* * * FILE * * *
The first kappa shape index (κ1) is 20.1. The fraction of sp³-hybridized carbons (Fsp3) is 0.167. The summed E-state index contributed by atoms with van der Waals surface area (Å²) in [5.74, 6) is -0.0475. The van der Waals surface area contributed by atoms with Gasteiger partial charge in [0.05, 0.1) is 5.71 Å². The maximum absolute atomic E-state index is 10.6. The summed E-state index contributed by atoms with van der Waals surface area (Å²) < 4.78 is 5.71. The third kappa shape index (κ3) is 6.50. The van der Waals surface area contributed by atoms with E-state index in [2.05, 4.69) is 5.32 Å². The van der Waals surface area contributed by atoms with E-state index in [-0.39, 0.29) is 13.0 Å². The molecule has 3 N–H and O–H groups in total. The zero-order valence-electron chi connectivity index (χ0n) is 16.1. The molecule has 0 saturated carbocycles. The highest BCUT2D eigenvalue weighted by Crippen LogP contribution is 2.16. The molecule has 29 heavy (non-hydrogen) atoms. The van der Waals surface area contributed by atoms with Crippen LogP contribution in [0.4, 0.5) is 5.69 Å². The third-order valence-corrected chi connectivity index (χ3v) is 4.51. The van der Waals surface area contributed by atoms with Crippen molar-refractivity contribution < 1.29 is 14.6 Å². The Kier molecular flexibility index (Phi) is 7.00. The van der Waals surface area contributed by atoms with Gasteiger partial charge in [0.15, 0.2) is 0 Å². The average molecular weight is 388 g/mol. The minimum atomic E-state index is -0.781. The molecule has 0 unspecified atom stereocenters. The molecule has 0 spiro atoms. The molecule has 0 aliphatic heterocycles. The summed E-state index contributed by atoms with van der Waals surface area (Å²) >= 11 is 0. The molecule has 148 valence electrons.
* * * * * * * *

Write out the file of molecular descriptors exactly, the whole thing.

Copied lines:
The first kappa shape index (κ1) is 20.1. The fraction of sp³-hybridized carbons (Fsp3) is 0.167. The summed E-state index contributed by atoms with van der Waals surface area (Å²) in [5.74, 6) is -0.0475. The van der Waals surface area contributed by atoms with Gasteiger partial charge in [0.05, 0.1) is 5.71 Å². The maximum absolute atomic E-state index is 10.6. The summed E-state index contributed by atoms with van der Waals surface area (Å²) < 4.78 is 5.71. The third kappa shape index (κ3) is 6.50. The van der Waals surface area contributed by atoms with E-state index in [2.05, 4.69) is 5.32 Å². The van der Waals surface area contributed by atoms with E-state index in [-0.39, 0.29) is 13.0 Å². The molecule has 3 N–H and O–H groups in total. The zero-order valence-electron chi connectivity index (χ0n) is 16.1. The molecule has 0 saturated carbocycles. The highest BCUT2D eigenvalue weighted by Crippen LogP contribution is 2.16. The molecule has 29 heavy (non-hydrogen) atoms. The van der Waals surface area contributed by atoms with Crippen LogP contribution in [0.4, 0.5) is 5.69 Å². The third-order valence-corrected chi connectivity index (χ3v) is 4.51. The van der Waals surface area contributed by atoms with Crippen molar-refractivity contribution < 1.29 is 14.6 Å². The Kier molecular flexibility index (Phi) is 7.00. The van der Waals surface area contributed by atoms with Gasteiger partial charge in [0.15, 0.2) is 0 Å². The average molecular weight is 388 g/mol. The minimum atomic E-state index is -0.781. The molecule has 0 unspecified atom stereocenters. The molecule has 0 spiro atoms. The molecule has 0 aliphatic heterocycles. The summed E-state index contributed by atoms with van der Waals surface area (Å²) >= 11 is 0. The molecule has 148 valence electrons.